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We Speak Survey results find decline in sexual misconduct rates

In an email to the University community, Vice Provost for Institutional Equity and Diversity Michele Minter reported the results of the second annual “We Speak” survey that was administered in 2015.


The reported results of misconduct were lower than last year’s “We Speak” survey, but they “still show that too many of our students have been victims of sexual misconduct,” the email stated.

While undergraduate women still experienced the highest rate of sexual misconduct at the University, they experienced fewer instances, according to the 2016 survey. 1 in 3 undergraduate women were victims of sexual misconduct in 2015 compared to 1 in 4 in the 2016 survey.

The email notes that the 2016 survey “was modified to improve the clarity of questions and to explore some aspects of sexual misconduct in greater detail.” Nearly half of the undergraduate and graduate students took the survey, according to Title IX Administrator Regan Crotty.

According to an infographic made from survey results, “Undergraduates who identify as lesbian, gay, bisexual, or questioning were 2 times as likely to experience sexual misconduct than undergraduates who identify as heterosexual or straight.”

While the survey is anonymous, Crotty noted that they “assume that people are honest,” when analyzing the results of the survey.

In last year’s survey, over half of undergraduate women and 62 percent of undergraduate men who experienced sexual misconduct told someone about the behavior, while only 43 percent of graduate students told someone.


Additionally, both surveys report a large majority of students were aware of the resources available on campus. Nearly 80 percent of students were aware of resources last year, and in 2016, 88 percent of women and 85 percent of men “reported that they personally know where to go on campus to get help should they or a friend be sexually assaulted,” according to this year’s report.

“We are encouraged by the fact that more of our students are aware of resources,” Crotty said . “We are really happy that so many students participated.”

Minter’s email reported that of the students who responded, only 15 percent “experienced inappropriate sexual behavior during the last academic year, defined to include non-consensual sexual contact, stalking, sexual harassment, and/or an abusive intimate relationship.”

“I think that it’s much more common than that,” Ellen Anshelevich ’19 stated. She added that the subject matter may have deterred students from participating. “A lot of people may have just not responded. For something as serious as rape, maybe they just didn’t want to report it,” Anshelevich explained.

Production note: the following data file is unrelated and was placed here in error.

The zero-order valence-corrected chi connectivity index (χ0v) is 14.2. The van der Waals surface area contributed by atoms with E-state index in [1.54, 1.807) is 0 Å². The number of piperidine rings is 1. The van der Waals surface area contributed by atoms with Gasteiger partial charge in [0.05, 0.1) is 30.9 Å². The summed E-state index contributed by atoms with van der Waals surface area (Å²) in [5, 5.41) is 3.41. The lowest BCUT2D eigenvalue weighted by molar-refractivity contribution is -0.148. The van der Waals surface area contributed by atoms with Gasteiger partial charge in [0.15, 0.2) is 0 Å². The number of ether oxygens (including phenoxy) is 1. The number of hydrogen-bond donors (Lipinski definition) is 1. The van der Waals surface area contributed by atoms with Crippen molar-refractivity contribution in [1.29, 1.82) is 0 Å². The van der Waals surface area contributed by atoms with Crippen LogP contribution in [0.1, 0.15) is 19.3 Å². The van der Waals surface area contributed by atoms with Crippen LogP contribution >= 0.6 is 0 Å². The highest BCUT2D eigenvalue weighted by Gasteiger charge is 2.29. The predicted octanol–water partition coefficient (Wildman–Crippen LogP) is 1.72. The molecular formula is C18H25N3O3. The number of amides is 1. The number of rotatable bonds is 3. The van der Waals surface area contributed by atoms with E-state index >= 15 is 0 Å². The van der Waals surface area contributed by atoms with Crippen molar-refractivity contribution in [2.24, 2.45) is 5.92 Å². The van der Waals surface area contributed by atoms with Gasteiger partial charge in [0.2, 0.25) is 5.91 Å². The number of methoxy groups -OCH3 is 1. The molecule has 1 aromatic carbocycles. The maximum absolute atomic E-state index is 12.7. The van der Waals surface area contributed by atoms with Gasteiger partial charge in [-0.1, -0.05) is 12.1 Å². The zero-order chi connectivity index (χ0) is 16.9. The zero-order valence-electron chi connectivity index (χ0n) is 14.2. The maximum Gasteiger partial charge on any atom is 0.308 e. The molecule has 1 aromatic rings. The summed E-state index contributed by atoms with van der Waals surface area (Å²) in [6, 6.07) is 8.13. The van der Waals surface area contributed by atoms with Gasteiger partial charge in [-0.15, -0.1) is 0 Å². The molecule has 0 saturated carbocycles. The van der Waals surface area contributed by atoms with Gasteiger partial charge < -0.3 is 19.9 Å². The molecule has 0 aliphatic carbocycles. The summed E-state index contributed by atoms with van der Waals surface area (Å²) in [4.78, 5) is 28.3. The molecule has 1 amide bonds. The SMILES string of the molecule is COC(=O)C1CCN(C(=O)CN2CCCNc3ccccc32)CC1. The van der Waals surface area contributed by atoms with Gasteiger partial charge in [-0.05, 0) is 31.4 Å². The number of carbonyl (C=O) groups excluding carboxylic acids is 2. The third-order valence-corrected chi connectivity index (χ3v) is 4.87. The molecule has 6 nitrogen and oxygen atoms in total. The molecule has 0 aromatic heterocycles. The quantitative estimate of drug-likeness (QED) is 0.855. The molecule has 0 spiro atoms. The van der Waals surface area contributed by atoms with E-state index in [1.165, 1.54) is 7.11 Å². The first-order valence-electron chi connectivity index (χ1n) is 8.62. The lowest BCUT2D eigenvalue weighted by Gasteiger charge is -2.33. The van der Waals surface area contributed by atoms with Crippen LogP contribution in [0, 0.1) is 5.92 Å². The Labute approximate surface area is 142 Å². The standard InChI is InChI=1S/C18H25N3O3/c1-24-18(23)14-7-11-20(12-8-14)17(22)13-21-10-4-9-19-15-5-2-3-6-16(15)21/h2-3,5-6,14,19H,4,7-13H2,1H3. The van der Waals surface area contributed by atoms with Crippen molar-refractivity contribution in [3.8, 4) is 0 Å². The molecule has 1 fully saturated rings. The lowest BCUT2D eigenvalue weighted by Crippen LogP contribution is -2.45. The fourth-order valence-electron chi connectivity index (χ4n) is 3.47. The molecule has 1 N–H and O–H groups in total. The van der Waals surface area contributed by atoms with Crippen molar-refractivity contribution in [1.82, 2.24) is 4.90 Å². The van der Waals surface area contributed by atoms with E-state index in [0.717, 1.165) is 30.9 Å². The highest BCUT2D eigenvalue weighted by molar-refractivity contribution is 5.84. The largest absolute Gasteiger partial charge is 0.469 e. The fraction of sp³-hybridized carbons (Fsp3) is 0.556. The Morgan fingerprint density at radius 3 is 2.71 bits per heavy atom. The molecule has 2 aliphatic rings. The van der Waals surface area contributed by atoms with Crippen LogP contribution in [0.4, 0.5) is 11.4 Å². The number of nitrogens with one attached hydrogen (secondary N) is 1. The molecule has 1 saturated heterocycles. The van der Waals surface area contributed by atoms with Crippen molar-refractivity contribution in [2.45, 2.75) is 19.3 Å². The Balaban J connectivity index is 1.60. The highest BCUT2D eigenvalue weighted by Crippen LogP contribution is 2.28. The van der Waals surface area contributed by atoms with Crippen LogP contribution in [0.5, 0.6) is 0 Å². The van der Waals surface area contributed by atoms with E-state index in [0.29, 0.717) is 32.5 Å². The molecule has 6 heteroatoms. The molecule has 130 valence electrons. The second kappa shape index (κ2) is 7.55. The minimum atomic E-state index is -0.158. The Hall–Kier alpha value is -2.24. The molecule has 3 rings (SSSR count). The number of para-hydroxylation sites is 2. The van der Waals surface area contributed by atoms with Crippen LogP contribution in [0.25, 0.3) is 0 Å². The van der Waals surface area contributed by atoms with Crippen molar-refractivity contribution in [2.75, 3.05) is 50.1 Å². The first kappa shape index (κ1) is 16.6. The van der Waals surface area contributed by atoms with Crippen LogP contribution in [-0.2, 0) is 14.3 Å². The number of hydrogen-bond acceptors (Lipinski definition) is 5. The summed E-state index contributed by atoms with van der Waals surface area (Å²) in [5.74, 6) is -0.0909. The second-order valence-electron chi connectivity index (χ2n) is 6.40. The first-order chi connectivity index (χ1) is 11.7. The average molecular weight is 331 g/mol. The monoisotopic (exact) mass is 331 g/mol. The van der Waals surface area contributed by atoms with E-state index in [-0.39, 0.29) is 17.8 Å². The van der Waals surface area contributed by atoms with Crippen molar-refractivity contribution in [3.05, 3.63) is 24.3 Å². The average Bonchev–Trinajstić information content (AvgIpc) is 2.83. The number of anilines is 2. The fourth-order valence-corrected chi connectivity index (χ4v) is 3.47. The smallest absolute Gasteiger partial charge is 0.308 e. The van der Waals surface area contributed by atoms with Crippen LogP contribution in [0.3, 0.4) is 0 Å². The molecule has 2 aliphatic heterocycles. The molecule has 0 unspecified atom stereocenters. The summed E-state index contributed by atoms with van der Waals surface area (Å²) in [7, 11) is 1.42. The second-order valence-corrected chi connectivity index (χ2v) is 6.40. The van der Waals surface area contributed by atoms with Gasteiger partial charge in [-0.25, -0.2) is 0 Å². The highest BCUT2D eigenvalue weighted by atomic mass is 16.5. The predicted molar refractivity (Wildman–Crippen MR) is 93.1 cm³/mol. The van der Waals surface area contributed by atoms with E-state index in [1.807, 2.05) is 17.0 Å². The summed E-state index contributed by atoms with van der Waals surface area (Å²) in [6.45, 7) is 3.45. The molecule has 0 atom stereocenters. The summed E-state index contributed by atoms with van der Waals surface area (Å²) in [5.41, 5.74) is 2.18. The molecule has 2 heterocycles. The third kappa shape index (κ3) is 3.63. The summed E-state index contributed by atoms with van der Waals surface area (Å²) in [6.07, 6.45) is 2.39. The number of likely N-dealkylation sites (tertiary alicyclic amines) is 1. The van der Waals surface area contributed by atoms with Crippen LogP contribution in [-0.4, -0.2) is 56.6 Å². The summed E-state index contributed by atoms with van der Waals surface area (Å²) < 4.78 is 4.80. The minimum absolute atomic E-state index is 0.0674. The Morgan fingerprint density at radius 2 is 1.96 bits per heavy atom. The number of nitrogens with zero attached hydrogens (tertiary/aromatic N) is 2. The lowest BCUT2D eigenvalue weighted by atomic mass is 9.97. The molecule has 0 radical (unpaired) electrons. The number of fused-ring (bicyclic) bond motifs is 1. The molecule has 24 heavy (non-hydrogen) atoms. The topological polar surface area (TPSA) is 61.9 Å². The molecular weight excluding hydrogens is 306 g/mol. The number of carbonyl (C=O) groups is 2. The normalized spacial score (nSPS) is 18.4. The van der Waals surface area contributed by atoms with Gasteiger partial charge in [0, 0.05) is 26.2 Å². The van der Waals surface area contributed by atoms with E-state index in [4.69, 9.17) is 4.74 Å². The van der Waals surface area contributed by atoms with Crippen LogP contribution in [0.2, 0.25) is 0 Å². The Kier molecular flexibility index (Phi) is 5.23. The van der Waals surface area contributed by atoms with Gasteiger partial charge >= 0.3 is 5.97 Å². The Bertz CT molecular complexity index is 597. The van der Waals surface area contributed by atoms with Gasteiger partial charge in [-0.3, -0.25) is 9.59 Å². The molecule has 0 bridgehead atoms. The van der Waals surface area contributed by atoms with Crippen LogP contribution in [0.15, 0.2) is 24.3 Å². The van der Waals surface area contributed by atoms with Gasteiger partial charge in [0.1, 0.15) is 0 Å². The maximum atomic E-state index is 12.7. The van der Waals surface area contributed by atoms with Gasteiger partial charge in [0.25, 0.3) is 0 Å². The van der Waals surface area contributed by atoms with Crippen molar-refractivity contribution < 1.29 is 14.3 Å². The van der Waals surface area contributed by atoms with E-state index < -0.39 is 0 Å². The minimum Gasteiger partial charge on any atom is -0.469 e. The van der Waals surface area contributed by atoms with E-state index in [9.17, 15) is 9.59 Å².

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Vidur Beharry ’19 believes there might be a discrepancy between reality and the results as well. “Just looking at the statistics and the first half of the actual report, it seems like it understates what actually happens here and how often it happens,” he said . Beharry is also a SHARE peer.

On the impact of this understatement, Beharry described that the results make sexual misconduct appear to be less of an issue on campus than it actually it is… the fact that it says that 1 in 4 undergraduate women experience sexual misconduct is pretty disturbing.”

Crotty described that, in addition to the high response rate, respondents left around 600 written comments.

“The comments were very varied people and were very supportive of the survey process and happy we’re doing it,” she said. “Most of the comments were comments that discussed training, [and were] supportive of training, supportive of further training.”

Crotty added that the the Faculty-Student Committee on Sexual Misconduct will review the results of the “We Speak” survey over the course of the next months to see if there are “other steps we should be taking.” Crotty added that she hopes students will read the report despite its length and talk with people in the community about it. She also expressed she hopes students will reach out to resources including the director of SHARE, the LGBT Center, the Women*s Center, the Carl A. Fields Center for Diversity and Inclusion, RCAs, and GSGs.